- Project OverviewCoordination in software development involves a wide range of stakeholders (designers, business analysts, developers, testers) whose tasks have interdependencies driven by project requirements. Effective communication and coordination relies on timely and relevant access to technical and domain knowledge, and is affected by organizational structures and tool support. In this project we investigate the communication and coordination in projects beyond the technical dependencies found in software code.
- SEGAL Members InvolvedSabrina Marczak, Irwin Kwan, Daniela Damian
- Research PartnersRemko Helms (University of Utrecht, Netherlands)
In this project we investigate the communication and coordination in projects beyond the technical dependencies found in software code. Empirical research has studied coordination of developers around code artifacts when implementing change requests and found that higher coordination along code dependencies leads to more productive developers and fewer defects in the code. However, software projects are driven by many other dependencies that are not of technical nature, and most often guided by the project requirements. This complex process involves parties other than developers, such as clients, analysts, designers and testers, and their effective coordination is crucial to project success.
Project Components and Results
We developed a framework for the study of requirements-driven collaboration  in which we conceptualize (1) coordination needs based on requirements-driven task dependencies, (2) actual communication as driven by work on requirements, as well as (3) a mechanism to study information flow patterns in the project by comparing properties of the actual communication and coordination needs.
We applied our framework in a series of empirical analyses of the collaboration within a globally distrbuted team at a large IT manufactoring organization [2,3,4]. We used a multi-method research combining methods of network analysis, social network surveys, qualitative observations in software projects, and interviews with members of the software team playing various roles in requirements-driven collaboration. Our results so far show patterns of information flow between various roles involved in requirements-driven communication, the role of brokers in project communication, as well as ways in which communication in a project is driven not only by task dependencies but also by other organizational structures such as distribution of domain knowledge and cross-functional communication structures.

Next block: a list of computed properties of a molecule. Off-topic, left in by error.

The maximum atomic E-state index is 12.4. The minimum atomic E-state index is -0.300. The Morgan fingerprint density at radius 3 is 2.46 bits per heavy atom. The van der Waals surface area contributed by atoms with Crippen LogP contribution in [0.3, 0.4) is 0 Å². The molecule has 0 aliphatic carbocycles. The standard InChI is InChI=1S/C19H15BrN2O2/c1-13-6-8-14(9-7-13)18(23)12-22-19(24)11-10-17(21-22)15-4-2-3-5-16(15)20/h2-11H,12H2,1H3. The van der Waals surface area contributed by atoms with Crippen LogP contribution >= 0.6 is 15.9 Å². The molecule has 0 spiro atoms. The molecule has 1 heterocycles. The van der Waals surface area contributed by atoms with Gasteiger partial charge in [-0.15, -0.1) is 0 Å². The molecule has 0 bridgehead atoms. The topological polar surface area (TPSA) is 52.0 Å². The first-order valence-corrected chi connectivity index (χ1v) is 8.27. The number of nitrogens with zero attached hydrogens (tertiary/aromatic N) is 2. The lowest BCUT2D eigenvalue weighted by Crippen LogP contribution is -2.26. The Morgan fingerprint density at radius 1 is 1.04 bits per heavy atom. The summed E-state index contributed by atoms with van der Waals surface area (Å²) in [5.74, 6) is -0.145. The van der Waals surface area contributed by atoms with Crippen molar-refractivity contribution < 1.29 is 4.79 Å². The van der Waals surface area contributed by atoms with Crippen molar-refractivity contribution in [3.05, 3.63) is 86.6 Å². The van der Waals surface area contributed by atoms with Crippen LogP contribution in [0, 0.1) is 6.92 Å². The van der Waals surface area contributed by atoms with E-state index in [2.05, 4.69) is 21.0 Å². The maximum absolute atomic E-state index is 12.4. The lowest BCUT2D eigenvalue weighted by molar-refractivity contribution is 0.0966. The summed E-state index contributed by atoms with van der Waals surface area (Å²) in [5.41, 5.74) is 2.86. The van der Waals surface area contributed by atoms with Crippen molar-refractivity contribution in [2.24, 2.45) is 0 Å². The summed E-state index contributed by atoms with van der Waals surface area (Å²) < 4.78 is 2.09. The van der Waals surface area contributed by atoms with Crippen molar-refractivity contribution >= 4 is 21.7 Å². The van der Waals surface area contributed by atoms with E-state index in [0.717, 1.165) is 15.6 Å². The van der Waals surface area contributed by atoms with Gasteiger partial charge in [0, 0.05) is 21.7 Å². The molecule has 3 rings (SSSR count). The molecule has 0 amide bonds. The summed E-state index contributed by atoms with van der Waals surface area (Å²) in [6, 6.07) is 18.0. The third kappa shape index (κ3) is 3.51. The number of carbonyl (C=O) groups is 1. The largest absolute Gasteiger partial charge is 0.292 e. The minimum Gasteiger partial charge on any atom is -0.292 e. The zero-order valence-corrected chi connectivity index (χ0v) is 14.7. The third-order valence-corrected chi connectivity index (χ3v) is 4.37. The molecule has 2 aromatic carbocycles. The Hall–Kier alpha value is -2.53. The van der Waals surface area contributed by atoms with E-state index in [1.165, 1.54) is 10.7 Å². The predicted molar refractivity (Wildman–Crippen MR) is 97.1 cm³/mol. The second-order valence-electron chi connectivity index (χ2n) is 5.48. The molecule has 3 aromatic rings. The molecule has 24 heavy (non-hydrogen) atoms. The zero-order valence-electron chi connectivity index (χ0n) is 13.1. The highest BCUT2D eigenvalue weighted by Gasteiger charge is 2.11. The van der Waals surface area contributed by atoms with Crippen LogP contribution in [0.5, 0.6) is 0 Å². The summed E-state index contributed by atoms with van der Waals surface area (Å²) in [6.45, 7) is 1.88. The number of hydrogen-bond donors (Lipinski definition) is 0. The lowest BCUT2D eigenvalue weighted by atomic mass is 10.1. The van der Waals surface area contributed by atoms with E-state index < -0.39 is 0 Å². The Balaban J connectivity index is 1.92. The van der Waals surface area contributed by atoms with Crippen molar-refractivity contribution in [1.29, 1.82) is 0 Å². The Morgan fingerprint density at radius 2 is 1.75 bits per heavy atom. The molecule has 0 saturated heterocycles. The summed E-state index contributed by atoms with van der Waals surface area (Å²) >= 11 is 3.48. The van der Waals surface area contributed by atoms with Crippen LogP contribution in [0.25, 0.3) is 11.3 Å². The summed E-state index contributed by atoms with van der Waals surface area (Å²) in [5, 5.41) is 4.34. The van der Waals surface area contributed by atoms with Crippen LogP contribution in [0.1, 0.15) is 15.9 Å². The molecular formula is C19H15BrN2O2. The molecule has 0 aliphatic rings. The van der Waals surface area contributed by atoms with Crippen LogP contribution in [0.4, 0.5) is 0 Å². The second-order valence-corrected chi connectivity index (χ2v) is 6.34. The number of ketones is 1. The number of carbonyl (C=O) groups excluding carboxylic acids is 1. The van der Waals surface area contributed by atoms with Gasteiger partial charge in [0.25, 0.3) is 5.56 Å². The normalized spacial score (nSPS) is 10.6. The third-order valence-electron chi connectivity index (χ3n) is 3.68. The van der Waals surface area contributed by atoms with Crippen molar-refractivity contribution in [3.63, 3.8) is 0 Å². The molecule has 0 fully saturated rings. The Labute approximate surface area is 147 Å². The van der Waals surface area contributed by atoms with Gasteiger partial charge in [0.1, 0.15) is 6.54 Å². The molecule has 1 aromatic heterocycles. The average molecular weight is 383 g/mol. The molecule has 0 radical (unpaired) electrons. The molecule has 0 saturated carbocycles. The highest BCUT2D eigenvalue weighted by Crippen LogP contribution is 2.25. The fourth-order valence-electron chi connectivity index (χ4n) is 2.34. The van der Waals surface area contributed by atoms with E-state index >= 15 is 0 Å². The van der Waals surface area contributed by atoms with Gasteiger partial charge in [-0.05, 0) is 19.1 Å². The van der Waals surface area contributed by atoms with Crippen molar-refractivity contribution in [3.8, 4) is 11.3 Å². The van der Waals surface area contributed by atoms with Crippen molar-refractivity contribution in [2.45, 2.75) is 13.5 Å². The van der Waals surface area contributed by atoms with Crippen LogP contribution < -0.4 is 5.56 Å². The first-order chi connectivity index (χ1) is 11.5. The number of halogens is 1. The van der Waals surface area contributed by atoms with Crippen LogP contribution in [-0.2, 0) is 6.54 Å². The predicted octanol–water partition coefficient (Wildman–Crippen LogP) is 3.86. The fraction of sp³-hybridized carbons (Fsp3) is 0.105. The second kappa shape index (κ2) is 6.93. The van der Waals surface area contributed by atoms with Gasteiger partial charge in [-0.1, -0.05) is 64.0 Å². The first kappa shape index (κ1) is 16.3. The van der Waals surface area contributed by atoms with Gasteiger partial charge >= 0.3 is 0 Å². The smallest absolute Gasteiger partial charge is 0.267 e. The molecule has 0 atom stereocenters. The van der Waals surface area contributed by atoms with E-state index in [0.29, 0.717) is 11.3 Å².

1. Daniela Damian, Irwin Kwan, and Sabrina Marczak. Requirements-Driven Collaboration: Leveraging the Invisible Relationships Between Requirements and People. Collaborative Software Enginnering, A. Frinkelstein, J. Grundy, A. van der Hoek, I. Mistrik, J. Whitehead (Eds.), Chapter 3, pp. 57-76, Springer-Verlag, Computer Science Editorial Series, May, 2010
2. Daniela Damian, Remko Helms, Irwin Kwan, Sabrina Marczak, and B. Koelewijn. The role of domain knowledge and hierarchical control structures in socio-technical coordination. Proc. of IEEE Int. Conf. on Software Engineering (ICSE), San Francisco, 2013, to appear (Abstract, BibTex ,DOI)
3. Sabrina Marczak, and Daniela Damian. How Interaction between Roles Shapes the Communication Structure in Requirements-Driven Collaboration. Proc. of the International Conference on Requirements Engineering (RE 11), Trento, Italy, 2011 (Abstract, BibTex ,DOI)
4. Daniela Damian, Sabrina Marczak, and Irwin Kwan. Collaboration Patterns and the Impact of Distance on Awareness in Requirements-Centred Social Networks. Proc. of IEEE Requirements Engineering Conference (RE 07), New Delhi, India, 2007, pp. 59-68 (Abstract, BibTex ,DOI)